**To everyone who reads this post who is over 32-years-old, I apologize in advance.**
Sadly part of growing up is growing older. Even though the generational lines have been getting down-right blurry lately with adults continuing to act like kids well into their thirties (or forties… or even fifties), sometimes you have to admit that your body is getting older–even if the rest of you doesn’t feel like it.
This dichotomy has become somewhat more apparent to me during the last few weeks. Between the college students storming back into town (some of them are setting off fireworks in the street as I speak) and a carpal tunnel issue with my left hand (argh!), I have been feeling a little bit used up. Mentally, I feel like I am at least 10 years younger than I really am. Emotionally it is more like 15, thanks to a bit of pre-seasonal depression angst (I think). And lately it seems like I have the sense of humor of a 14-year-old boy (i.e., lots of snarky laughter at things that would have appalled me as a girl at that age). But my body tells a different story. And it annoys me. *sigh*
Thankfully, tonight I was reminded that I am not dead yet. I may be old enough to curse my aching hand, as well as the maniac students on the roads and in the streets. But I am not too old to roll down the windows on a cool Saturday night, crank the stereo all the way up, and cruise down a winding city road.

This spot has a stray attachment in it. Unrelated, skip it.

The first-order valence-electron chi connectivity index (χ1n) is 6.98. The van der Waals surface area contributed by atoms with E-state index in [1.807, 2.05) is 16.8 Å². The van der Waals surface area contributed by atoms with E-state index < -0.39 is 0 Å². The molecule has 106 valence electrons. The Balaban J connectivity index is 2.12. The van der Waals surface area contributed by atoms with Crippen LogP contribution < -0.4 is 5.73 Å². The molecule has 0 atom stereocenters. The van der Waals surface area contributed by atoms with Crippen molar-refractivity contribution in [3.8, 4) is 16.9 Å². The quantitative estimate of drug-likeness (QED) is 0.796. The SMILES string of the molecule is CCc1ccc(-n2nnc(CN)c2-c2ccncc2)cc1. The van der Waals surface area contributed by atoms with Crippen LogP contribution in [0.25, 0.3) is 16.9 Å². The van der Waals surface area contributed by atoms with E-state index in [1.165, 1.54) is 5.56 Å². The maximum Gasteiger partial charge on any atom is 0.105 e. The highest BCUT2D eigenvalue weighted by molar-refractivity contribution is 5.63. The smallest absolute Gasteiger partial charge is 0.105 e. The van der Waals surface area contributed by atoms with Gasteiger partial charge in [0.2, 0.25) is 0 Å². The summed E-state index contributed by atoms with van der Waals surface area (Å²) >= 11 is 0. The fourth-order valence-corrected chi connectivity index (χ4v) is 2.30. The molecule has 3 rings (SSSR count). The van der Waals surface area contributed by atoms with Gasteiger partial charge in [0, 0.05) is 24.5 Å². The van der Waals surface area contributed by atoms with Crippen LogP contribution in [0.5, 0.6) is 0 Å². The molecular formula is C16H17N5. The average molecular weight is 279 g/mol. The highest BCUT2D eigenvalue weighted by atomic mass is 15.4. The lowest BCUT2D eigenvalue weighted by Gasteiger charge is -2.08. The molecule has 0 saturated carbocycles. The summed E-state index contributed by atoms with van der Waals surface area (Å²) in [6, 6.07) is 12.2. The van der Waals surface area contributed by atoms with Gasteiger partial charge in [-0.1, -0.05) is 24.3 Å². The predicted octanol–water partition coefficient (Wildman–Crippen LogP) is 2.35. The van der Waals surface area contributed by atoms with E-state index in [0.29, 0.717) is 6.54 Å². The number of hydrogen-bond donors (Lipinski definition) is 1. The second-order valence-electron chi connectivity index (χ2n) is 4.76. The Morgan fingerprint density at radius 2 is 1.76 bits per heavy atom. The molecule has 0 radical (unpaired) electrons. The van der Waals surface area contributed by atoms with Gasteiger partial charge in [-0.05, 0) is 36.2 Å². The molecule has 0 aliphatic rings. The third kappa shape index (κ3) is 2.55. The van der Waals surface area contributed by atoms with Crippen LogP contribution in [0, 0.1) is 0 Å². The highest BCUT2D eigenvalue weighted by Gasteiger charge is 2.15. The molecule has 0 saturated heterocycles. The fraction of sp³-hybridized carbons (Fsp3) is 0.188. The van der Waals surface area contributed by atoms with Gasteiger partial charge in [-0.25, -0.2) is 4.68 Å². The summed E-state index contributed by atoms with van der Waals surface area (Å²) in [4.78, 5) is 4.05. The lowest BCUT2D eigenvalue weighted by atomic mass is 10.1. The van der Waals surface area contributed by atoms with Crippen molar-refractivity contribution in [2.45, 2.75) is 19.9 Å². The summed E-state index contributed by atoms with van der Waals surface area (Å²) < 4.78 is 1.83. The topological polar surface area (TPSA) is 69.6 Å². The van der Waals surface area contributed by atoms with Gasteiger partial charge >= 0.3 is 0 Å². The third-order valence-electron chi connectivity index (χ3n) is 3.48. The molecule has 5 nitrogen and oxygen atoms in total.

And what was I so happily blasting for one and all to hear? The wonders of shuffle mode once again served me up a song that felt just right for a night like this. With blaring horns, harmonious voices, and subtle, yet ultimately uplifting lyrics, it was Santa Fe from Beirut’s 2011 album The RipTide. Zach Condon’s brand of folksy, almost Mariachi-reminiscent indie rock (Do not let that stop you from listening to this! Live a little! Sheesh!) was just what I needed to soothe my soul and indulge in my remaining youth.
So please give this one a try. I promise you won’t regret it. And go ahead and crank it up a bit. If the neighbors complain, you can always blame it on the students. *smirks*